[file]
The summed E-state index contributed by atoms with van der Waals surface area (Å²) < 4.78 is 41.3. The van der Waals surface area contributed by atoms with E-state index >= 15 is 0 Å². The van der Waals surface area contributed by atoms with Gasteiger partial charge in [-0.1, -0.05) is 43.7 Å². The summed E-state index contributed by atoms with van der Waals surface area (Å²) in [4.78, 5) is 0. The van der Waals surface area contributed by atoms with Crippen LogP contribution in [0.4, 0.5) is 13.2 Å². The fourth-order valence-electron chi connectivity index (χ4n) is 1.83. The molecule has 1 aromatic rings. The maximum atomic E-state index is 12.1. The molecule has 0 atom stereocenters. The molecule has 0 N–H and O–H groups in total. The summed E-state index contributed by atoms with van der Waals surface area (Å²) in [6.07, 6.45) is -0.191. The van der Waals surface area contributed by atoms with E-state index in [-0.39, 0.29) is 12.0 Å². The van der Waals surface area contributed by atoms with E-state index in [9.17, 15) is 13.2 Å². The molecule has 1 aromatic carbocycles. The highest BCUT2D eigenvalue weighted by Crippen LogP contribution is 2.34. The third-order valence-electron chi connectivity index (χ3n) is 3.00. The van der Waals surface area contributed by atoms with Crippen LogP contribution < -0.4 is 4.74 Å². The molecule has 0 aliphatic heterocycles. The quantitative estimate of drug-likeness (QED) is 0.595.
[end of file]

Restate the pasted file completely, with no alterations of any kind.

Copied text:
The summed E-state index contributed by atoms with van der Waals surface area (Å²) < 4.78 is 41.3. The van der Waals surface area contributed by atoms with E-state index >= 15 is 0 Å². The van der Waals surface area contributed by atoms with Gasteiger partial charge in [-0.1, -0.05) is 43.7 Å². The summed E-state index contributed by atoms with van der Waals surface area (Å²) in [4.78, 5) is 0. The van der Waals surface area contributed by atoms with Crippen LogP contribution in [0.4, 0.5) is 13.2 Å². The fourth-order valence-electron chi connectivity index (χ4n) is 1.83. The molecule has 1 aromatic rings. The maximum atomic E-state index is 12.1. The molecule has 0 atom stereocenters. The molecule has 0 N–H and O–H groups in total. The summed E-state index contributed by atoms with van der Waals surface area (Å²) in [6.07, 6.45) is -0.191. The van der Waals surface area contributed by atoms with E-state index in [-0.39, 0.29) is 12.0 Å². The van der Waals surface area contributed by atoms with E-state index in [9.17, 15) is 13.2 Å². The molecule has 1 aromatic carbocycles. The highest BCUT2D eigenvalue weighted by Crippen LogP contribution is 2.34. The third-order valence-electron chi connectivity index (χ3n) is 3.00. The van der Waals surface area contributed by atoms with Crippen LogP contribution < -0.4 is 4.74 Å². The molecule has 0 aliphatic heterocycles. The quantitative estimate of drug-likeness (QED) is 0.595.